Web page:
“Who’s gonna care if I don’t?” Maren Morris asks in her sharp-eyed new ballad “Better Than We Found It.” “Who’s gonna change if I won’t?”
Morris released the song on Friday in solidarity with the summer of Black Lives Matter protests that have taken place across the country. Directed by Gabrielle Woodland, the accompanying video intersperses footage of protests alongside intimate profiles of Nashville locals who have experienced discrimination, harassment, and police brutality. Among them are teenage Mariachi singer Gustavo Flores, who, according to the video, came to the U.S. under the Dream Act and is in danger of being deported to Mexico, and the family members of Daniel Hambrick, a black man who was killed by a Nashville police officer in 2018. The video concludes with Morris reading a heartfelt letter to her and husband Ryan Hurd’s newborn son.
Produced by pop A-lister Greg Kurstin, the song was written by Morris alongside Jessie Jo Dillon, Jimmy Robbins, and Laura Veltz.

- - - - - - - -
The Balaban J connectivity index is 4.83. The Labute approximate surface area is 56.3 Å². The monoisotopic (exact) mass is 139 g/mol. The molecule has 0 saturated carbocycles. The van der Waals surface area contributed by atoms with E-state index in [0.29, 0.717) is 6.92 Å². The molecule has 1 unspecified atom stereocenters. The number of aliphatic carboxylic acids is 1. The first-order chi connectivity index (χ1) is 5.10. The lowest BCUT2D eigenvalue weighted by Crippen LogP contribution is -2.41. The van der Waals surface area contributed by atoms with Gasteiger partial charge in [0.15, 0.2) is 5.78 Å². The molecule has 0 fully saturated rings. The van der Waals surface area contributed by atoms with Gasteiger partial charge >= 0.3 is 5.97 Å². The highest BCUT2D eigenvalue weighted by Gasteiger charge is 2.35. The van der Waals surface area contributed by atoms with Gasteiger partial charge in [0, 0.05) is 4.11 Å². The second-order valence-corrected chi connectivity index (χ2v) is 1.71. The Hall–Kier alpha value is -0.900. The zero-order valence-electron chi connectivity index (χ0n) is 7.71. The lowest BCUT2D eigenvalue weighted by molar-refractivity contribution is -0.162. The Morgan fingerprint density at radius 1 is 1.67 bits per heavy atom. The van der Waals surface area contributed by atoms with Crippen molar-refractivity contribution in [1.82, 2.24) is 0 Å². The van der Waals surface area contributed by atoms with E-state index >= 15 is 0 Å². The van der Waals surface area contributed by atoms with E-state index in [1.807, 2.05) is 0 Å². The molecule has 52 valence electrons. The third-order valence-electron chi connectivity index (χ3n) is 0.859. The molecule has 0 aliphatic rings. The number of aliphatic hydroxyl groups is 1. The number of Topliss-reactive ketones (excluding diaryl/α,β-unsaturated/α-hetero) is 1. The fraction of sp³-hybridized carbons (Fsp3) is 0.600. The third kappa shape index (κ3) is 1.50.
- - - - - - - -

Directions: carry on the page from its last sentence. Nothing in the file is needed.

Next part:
“I wanted to write something to address exactly how I feel right now, and this came together pretty quickly,” Morris said of the ballad. “It’s a protest song. It’s the most American thing to protest and protest songs have been so embedded in American culture: Bob Dylan, Nina Simone. I think the world right now is sort of in a perpetual mourning period and I wanted to have a song that had weight but also had hope. I still have hope for this country and for the future of it, and as a new mother I wanted to promise my son that I’m going to do everything in my power to leave this world better than the one I came into and the one I see right now.”
“Better Than We Found It” serves as a companion piece of sorts to “Dear Hate,” a duet with Vince Gill that Morris wrote after the 2015 Charleston, South Carolina, church shooting and released just days after the Route 91 Harvest Festival massacre in Las Vegas, which occurred three years ago this past Thursday.
A portion of proceeds from “Better Than We Found It” will benefit the Black Women’s Health Imperative, a nonprofit that aims to protect and advance the health and wellness of black women and girls.
From Rolling Stone US